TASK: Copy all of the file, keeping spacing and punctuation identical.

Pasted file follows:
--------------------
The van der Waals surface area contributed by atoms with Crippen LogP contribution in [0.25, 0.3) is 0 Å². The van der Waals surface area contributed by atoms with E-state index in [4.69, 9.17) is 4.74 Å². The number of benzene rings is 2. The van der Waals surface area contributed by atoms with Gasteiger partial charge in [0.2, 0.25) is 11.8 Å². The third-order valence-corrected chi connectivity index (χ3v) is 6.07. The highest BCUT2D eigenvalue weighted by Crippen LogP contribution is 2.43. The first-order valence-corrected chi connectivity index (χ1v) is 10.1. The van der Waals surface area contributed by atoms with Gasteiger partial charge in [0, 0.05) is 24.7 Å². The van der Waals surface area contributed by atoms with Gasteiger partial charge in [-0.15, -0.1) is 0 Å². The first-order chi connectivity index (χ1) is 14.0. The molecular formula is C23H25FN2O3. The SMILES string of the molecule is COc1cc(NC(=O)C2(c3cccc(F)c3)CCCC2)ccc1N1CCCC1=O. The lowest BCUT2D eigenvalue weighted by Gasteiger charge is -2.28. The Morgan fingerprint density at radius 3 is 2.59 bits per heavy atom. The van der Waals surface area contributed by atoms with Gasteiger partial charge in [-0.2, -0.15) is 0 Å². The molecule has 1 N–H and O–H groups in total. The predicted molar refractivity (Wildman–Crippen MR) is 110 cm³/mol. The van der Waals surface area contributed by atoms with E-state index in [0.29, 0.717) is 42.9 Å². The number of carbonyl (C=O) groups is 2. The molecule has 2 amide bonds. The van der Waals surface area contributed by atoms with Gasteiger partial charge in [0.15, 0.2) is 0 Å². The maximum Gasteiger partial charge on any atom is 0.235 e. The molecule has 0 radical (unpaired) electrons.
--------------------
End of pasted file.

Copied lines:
The van der Waals surface area contributed by atoms with Crippen LogP contribution in [0.25, 0.3) is 0 Å². The van der Waals surface area contributed by atoms with E-state index in [4.69, 9.17) is 4.74 Å². The number of benzene rings is 2. The van der Waals surface area contributed by atoms with Gasteiger partial charge in [0.2, 0.25) is 11.8 Å². The third-order valence-corrected chi connectivity index (χ3v) is 6.07. The highest BCUT2D eigenvalue weighted by Crippen LogP contribution is 2.43. The first-order valence-corrected chi connectivity index (χ1v) is 10.1. The van der Waals surface area contributed by atoms with Gasteiger partial charge in [0, 0.05) is 24.7 Å². The van der Waals surface area contributed by atoms with Gasteiger partial charge in [-0.15, -0.1) is 0 Å². The first-order chi connectivity index (χ1) is 14.0. The molecular formula is C23H25FN2O3. The SMILES string of the molecule is COc1cc(NC(=O)C2(c3cccc(F)c3)CCCC2)ccc1N1CCCC1=O. The lowest BCUT2D eigenvalue weighted by Gasteiger charge is -2.28. The Morgan fingerprint density at radius 3 is 2.59 bits per heavy atom. The van der Waals surface area contributed by atoms with Gasteiger partial charge in [-0.2, -0.15) is 0 Å². The molecule has 1 N–H and O–H groups in total. The predicted molar refractivity (Wildman–Crippen MR) is 110 cm³/mol. The van der Waals surface area contributed by atoms with E-state index in [0.29, 0.717) is 42.9 Å². The number of carbonyl (C=O) groups is 2. The molecule has 2 amide bonds. The van der Waals surface area contributed by atoms with Gasteiger partial charge in [0.15, 0.2) is 0 Å². The maximum Gasteiger partial charge on any atom is 0.235 e. The molecule has 0 radical (unpaired) electrons.